ao. Univ.-Prof. Talin Barisani Asenbauer, MD: "Towards an eye drop vaccine against Trachoma", Assoc. Prof. Ruth Herbst, PhD: "Signaling and Trafficking of MuSK: a receptor tyrosine kinase critical for synapse formation and causal to neuromuscular diseases"
Monday, March 13, 2017, 12.30 pm, Hygiene Institute, Lecture Hall 2, Kinderspitalgasse 15, Vienna IX
COLLOQUIUM IN PATHOPHYSIOLOGY, INFECTIOLOGY AND IMMUNOLOGY
Talin Barisani-Asenbauer has studied Medicine at the University of Vienna, Austria. She started her career in 1987 at the Department of Ophthalmology as scientific coworker and from 1990 to 1997 she completed her residency in ophthalmology with special emphasis on ocular immunology and infectiology. In 1997 she became senior staff member of the Department and the director of the Uveitis unit and the working group “ocular immunology & infectiology”. In 2001 she was awarded the habiliation degree by the University of Vienna, the topic of her habilitation thesis being `Molecular methods to identify microbes in ocular tissues´. In 2009 Talin Barisani-Asenbauer succeeded to obtain one of eight highly competitive peer-reviewed Laura Bassi Centre of Expertise grants.
OCUVAC was established at the Institute of Specific Prophylaxis & Tropical Medicine and aims at achieving a multidisciplinary understanding of trachoma and ocular immunity that underpins the more translational research in the centre, while having the potential for the discovery of innovative drug-delivery systems and ocular vaccines.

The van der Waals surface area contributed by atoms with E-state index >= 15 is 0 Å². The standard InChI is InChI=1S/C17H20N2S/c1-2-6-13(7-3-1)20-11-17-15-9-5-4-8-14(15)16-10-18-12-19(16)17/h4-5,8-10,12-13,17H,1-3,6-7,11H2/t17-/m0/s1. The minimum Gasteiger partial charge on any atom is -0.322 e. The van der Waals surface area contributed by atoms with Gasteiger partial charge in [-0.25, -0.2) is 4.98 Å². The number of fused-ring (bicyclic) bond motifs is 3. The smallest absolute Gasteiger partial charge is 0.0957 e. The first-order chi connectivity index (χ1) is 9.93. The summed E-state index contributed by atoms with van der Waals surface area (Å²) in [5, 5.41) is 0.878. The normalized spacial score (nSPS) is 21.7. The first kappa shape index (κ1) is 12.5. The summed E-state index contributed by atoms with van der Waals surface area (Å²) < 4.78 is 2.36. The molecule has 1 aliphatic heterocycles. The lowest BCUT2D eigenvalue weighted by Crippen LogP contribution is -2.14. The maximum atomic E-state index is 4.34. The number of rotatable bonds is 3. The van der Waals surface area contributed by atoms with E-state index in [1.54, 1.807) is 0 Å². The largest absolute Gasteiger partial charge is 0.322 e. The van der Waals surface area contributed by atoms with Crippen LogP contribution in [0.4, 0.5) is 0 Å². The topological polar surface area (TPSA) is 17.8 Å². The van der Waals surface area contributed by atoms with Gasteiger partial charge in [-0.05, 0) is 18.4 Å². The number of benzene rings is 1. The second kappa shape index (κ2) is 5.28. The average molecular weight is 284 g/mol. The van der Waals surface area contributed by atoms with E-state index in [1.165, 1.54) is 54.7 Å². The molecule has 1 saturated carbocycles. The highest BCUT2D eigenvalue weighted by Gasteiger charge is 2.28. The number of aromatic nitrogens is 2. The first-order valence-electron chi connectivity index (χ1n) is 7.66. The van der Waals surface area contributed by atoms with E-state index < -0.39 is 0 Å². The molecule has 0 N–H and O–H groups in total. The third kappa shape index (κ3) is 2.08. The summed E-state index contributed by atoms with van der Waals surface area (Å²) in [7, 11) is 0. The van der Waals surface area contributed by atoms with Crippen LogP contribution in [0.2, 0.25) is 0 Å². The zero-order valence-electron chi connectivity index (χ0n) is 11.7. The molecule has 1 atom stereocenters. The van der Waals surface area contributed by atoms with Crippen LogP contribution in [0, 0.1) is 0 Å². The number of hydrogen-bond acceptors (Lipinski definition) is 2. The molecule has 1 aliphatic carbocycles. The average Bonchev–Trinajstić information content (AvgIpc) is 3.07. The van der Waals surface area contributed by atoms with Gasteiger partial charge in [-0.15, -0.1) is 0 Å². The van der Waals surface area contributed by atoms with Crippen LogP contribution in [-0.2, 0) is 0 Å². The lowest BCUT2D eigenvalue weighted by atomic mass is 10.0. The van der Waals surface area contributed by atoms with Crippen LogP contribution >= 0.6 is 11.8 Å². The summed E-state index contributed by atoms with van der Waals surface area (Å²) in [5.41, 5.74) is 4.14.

Ruth Herbst heads a research group at the Institute of Immunology focusing on receptor signaling and trafficking. She performed her Ph.D. thesis at the Research Institute of Molecular Pathology (IMP) in Vienna and the University of Sheffield, UK. Ruth Herbst joined the laboratory of Steve Burden at the Skirball Institute of Biomolecular Medicine (NYU Medical Center, New York) as postdoctoral fellow to work on signaling events during neuromuscular synapse formation. In 2002 she moved to the Center of Brain Research at the Medical University of Vienna to establish an independent research group.
Within the last years Ruth Herbst has continued to work on the molecular mechanisms involved in neuromuscular synapse development. More recently, receptor endocytosis and trafficking has become a central research interest of her laboratory. Ruth Herbst joined the Center of Pathophysiology, Infectiology and Immunology in 2013.
Host: Hannes Stockinger
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